First impressions matter, and an employee’s first day on the job matters a great deal.
Companies put a lot of time and money into recruiting, screening, interviewing, and processing new employees. Finding the proper mix of skills and experience, and the right personality for fit takes time.
Unfortunately, the effort often stops after the new employee orientation the first day on the job.
While employers monitor a new employee to see if they are going to be successful, new employees are evaluating their decision of having taken a job as well. The more you do to make new employees feel welcome and integrate them into the workplace, the more you can help them decide that the job was, indeed, a right choice.
Here are eight tips to help make new employees feel welcome.
1. Set up the new employee’s work area with everything they will need to start working.
Stock their desk or work space with office supplies like paper clips, a stapler, pens, and whatever else they need the first day on the job. Put a few fun things, in, too, like cool post-its or a water bottle, insulated coffee mug, or T-shirt with the company logo on it.
2. Set up their computer with logins and passwords.
Nothing is more frustrating than coming to work and not being able to log in and set up your system. Unless this is a last minute hire, there should be plenty of time to work with your IT Department or computer provider to get everything signed off and assigned before they arrive.
3. If possible, order uniforms and other special equipment so it is available within the first week or so.
Uniforms give employees an identity and help them feel like part of the team. It is also a great money saver for them to not have to wear their own clothes or buy clothes to wear to work.
4. Order name tags once the offer is accepted, and hand them out the first day at work.
This helps other employees get to know the “newbie’s” name and encourages introductions. It’s nice to know that someone has been preparing for your arrival, and getting things ready is a priority.
5. Assign a “buddy” to the new employee, one who has a positive attitude, knows the ropes, and who can answer questions and provide a friendly ear to handle concerns.
After the flurry of greetings and introductions, new employees are often led to their desks or work stations and left to manage the rest of the day by themselves. The buddy takes the new employee to lunch the first week and introduces him to as many other employees as possible so they can start to form their own circle of friends.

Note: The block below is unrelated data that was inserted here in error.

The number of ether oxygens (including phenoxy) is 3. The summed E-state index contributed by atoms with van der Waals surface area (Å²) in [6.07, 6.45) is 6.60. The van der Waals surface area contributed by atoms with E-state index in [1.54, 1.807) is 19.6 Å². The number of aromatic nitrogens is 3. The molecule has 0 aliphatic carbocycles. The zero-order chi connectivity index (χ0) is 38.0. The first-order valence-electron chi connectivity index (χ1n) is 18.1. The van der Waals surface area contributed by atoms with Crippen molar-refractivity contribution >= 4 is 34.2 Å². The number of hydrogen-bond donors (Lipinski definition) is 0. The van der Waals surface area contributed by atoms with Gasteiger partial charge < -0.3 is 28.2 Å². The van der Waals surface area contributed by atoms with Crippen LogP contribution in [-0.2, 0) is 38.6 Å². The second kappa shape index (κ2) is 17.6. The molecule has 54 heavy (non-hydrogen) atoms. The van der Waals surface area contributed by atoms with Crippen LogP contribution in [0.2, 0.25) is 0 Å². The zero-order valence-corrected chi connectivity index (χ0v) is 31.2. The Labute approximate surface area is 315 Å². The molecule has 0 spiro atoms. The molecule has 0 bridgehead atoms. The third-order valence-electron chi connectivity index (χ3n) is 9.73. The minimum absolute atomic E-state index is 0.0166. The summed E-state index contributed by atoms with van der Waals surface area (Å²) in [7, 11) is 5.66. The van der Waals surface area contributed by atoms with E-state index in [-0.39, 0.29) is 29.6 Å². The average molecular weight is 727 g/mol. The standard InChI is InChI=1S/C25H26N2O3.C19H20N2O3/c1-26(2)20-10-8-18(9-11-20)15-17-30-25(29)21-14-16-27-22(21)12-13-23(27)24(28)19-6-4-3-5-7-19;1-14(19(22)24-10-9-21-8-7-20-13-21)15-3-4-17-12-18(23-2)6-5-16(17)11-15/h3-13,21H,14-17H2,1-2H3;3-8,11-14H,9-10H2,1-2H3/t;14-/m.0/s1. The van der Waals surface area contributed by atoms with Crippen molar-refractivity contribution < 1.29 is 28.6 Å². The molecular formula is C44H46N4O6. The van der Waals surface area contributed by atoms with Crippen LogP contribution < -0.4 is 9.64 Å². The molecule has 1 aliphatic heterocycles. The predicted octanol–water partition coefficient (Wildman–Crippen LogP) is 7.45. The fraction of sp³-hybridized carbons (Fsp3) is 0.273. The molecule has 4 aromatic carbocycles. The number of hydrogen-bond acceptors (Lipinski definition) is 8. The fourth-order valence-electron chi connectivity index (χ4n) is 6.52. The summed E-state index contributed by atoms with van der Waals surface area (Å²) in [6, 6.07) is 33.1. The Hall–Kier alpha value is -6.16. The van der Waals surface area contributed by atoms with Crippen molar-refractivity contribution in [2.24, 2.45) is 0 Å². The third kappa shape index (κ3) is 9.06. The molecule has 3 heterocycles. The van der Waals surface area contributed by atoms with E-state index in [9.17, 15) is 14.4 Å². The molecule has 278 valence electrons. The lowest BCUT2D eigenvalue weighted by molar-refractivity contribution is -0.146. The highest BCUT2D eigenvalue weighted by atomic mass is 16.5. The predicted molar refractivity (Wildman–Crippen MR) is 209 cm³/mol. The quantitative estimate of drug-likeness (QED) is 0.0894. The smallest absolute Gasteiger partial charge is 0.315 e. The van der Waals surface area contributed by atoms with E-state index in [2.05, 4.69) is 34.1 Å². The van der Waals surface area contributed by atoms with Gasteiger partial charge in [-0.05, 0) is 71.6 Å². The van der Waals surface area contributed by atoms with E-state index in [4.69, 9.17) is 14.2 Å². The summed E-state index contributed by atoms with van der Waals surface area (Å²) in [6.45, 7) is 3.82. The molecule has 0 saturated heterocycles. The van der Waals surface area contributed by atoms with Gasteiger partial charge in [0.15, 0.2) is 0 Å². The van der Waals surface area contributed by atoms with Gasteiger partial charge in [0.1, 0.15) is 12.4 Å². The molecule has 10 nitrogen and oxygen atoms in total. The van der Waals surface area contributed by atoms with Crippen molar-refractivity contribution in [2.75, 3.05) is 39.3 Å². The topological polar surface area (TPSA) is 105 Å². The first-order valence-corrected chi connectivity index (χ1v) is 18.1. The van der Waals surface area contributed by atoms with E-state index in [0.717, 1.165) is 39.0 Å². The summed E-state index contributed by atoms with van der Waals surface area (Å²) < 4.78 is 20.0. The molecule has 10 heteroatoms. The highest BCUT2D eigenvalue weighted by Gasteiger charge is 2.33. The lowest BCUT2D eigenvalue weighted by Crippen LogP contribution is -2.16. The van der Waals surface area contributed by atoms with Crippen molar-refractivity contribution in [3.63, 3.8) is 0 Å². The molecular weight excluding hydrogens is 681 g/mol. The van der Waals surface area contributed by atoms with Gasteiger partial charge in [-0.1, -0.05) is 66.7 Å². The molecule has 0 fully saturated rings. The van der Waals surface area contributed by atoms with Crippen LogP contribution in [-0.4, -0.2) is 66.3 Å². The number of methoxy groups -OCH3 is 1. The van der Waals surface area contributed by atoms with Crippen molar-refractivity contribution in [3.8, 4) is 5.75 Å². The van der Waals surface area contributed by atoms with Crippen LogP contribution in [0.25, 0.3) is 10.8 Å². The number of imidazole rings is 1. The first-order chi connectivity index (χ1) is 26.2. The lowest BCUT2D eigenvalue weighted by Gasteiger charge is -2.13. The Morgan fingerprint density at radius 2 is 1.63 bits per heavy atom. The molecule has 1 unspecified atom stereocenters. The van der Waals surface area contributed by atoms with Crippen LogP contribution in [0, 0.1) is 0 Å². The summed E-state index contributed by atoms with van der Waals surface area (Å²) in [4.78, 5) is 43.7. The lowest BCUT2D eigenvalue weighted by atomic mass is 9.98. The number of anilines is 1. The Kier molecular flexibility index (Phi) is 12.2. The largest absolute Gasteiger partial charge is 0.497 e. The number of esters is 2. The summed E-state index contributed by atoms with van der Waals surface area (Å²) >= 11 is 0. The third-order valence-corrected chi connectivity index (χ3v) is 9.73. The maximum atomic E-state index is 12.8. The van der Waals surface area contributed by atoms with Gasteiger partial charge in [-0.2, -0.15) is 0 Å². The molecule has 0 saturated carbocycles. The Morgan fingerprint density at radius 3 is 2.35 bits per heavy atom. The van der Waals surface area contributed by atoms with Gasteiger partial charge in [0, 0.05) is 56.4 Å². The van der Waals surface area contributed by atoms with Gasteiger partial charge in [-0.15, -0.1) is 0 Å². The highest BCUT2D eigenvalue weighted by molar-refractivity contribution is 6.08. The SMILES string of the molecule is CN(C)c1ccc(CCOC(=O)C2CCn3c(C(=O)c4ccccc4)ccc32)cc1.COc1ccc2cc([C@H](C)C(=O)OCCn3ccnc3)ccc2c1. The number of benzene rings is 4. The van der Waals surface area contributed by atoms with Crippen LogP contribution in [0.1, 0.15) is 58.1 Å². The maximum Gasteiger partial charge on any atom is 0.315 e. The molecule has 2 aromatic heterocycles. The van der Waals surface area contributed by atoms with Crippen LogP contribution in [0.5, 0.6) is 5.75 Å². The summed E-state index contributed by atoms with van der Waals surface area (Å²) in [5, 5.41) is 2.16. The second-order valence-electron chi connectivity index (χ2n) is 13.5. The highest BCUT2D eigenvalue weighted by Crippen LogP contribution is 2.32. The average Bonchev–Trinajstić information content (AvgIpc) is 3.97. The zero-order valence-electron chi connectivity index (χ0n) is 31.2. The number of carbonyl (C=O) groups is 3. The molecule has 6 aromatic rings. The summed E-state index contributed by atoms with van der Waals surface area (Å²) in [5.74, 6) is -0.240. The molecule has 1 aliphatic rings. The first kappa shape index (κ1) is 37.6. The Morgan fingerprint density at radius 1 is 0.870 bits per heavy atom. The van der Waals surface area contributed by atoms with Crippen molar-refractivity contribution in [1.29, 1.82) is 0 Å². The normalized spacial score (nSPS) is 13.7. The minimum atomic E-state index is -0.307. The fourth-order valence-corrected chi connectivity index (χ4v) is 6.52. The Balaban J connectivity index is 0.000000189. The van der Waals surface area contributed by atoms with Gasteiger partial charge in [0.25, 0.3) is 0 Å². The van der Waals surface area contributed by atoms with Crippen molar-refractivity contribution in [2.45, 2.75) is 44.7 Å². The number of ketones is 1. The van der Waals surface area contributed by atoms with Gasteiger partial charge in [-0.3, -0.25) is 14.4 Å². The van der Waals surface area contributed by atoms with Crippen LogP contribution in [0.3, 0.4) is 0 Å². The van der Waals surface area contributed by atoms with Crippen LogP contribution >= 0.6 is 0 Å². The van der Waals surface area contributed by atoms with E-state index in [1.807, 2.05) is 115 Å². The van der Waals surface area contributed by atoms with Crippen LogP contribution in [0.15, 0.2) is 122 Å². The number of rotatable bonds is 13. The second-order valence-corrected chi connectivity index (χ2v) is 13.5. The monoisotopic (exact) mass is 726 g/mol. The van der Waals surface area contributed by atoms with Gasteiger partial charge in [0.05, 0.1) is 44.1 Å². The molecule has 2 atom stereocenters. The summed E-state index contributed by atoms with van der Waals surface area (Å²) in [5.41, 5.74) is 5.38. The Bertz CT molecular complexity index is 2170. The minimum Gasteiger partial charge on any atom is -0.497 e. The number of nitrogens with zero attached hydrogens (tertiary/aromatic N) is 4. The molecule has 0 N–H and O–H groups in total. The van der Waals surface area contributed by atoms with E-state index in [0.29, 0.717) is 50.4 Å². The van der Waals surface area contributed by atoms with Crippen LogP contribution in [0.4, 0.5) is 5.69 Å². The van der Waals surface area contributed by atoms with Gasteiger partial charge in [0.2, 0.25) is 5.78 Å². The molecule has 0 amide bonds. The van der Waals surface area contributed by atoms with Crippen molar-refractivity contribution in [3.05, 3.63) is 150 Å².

6. Take the new employee on a tour of your building, plant, factory, or other locations.
A map of the office layout where he or she will be working with the names of employees working in close proximity will help them learn names and feel more comfortable getting to know their way around. Make a map of the floor, building, or area of the company campus with frequently visited areas marked so the new employee can find his or her way back without turning too many wrong corners.
7. Introduce the new employee to the General Manager, CEO, Supervisors, and other members of management.
Unless they are part of the executive team, most employees never meet the GM, CEO, or Director of the Company. And, they never get to meet the people who are responsible for operations, sales, customer service, or new supervisors just hired in to run whole areas of the organization. An introduction in the CEO’s office makes a huge impression and makes it clear the new employee is valued and important.
8. Post a picture of the new employee in the cafeteria, bulletin board in his/her work area, and on the company’s Intranet, Facebook page, or newsletter.
A short bio will give a little history, along with some fun facts that may connect the new employee to others with similar backgrounds and interests. Encourage everyone to send a welcome email to the new employee’s email address before their arrival. When the newbie logs into email for the first time, they’ll be blown away with all the emails welcoming them to the team and wishing them well.
The old adage that you only have one chance to make a good first impression holds true. Just a few simple gestures can set the tone for a great employer-employee relationship. It also helps your team accept and get to know their new team member quickly.
These two advantages add value to your company’s bottom line in terms of employee satisfaction and retention, and his or her ability to work with your team to get results in your organization.
Make your new employee’s first impression a great impression!
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Mary J. Nestor is a leadership and communications expert with extensive experience in identifying issues and helping leaders resolve them to the benefit of the company, the leader, and the employee. For more information on how Mary can help you and your organization, click here to request a free consultation.